What are Squatter's Rights in NC?
Squatter's Rights are a form of Adverse Possession. Your property may legally, without exchange of payment, belong to a squatter residing there if they stay for a distinct period and meet a set of guidelines according to North Carolina law. Unfortunately, it tends to be homeless people that are guilty of pushing for these rights to own a property while escaping the responsibility of paying for rent.
Preventing this from happening starts with familiarizing yourself with Squatters Rights in NC. If your property is vacant, squatters can put an adverse possession claim.
As a property owner in North Carolina, it's your duty to watch over your property and keep trespassers away. Squatting is a common occurrence and can be a legal way for others to gain property that isn't theirs as long as they meet a set of certain criteria.
A Guide to Squatters Rights in NC
A squatter must have possession of the property for a certain amount of time in order for them to gain rights. In North Carolina, a squatter must occupy your property for a continuous period of twenty (20) years. A continuous residency of the property is required for squatters to legally create an adverse possession claim.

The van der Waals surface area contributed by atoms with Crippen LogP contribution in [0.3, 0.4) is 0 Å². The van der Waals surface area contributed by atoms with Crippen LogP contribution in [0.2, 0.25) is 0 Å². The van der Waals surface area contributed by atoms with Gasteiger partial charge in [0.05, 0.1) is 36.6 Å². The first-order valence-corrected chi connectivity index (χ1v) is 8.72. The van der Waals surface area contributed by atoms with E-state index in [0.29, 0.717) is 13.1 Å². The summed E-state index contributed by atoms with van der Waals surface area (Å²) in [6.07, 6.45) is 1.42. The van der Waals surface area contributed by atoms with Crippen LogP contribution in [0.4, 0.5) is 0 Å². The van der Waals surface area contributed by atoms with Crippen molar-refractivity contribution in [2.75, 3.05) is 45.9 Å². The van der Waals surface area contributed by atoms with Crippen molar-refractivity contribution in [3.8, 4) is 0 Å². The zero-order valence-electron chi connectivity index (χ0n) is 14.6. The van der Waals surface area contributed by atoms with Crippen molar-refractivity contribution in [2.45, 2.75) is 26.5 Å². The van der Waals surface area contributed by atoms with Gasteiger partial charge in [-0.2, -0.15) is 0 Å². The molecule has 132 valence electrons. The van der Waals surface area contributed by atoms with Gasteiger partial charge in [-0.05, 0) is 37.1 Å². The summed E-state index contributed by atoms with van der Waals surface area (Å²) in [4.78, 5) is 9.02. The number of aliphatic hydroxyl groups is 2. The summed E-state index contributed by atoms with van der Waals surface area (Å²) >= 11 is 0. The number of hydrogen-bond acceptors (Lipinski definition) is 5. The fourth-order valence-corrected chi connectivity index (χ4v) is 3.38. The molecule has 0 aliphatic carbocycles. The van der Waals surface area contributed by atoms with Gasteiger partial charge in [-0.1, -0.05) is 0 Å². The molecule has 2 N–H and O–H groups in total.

Be aware that squatters in North Carolina don't have to pay property taxes to make an adverse possession claim. Therefore, they don't have to pay anything to try taking over your land.
A squatter must occupy your property in a specific way for them to have rights. In North Carolina, squatter rights can be achieved upon meeting these 5 elements:
Simply occupying your property can be a ground for adverse possession. The squatter doesn't have to be aware of who the legal owner of the property is.
Another definition would be a squatter being aware that they're trespassing on another person's property.
Another scenario would be a squatter acting in good faith. They believe that the deed being held is correct. The squatter is innocent and does not know the status of ownership of the property.
The squatter has taken beautification steps while physically living in the property. This act showcases a sense of ownership. If the squatter shows evidence that property upkeep has been performed, this constitutes as possession of the property.
Open & Notorious Possession
It must be apparent to the public that the squatter is openly residing on the property. The squatter's presence is also evident to the owner of the property. Clearly, the squatter isn't hiding the fact of the property occupation.
Exclusive possession means that the squatter must not share ownership of the property with others. The squatter must singly lay claim to it.
Continuous possession means that the squatter must have lived on the property for a continuous period of twenty (20) years in NC. A squatter can't have an interrupted period then return and stake a claim of ownership.
Other states require a squatter to have color of title to aid the squatter to gain rights. Color of title means that the property ownership isn't regular and some documents may be missing. North Carolina doesn't require a squatter to have color of title to file for an adverse claim.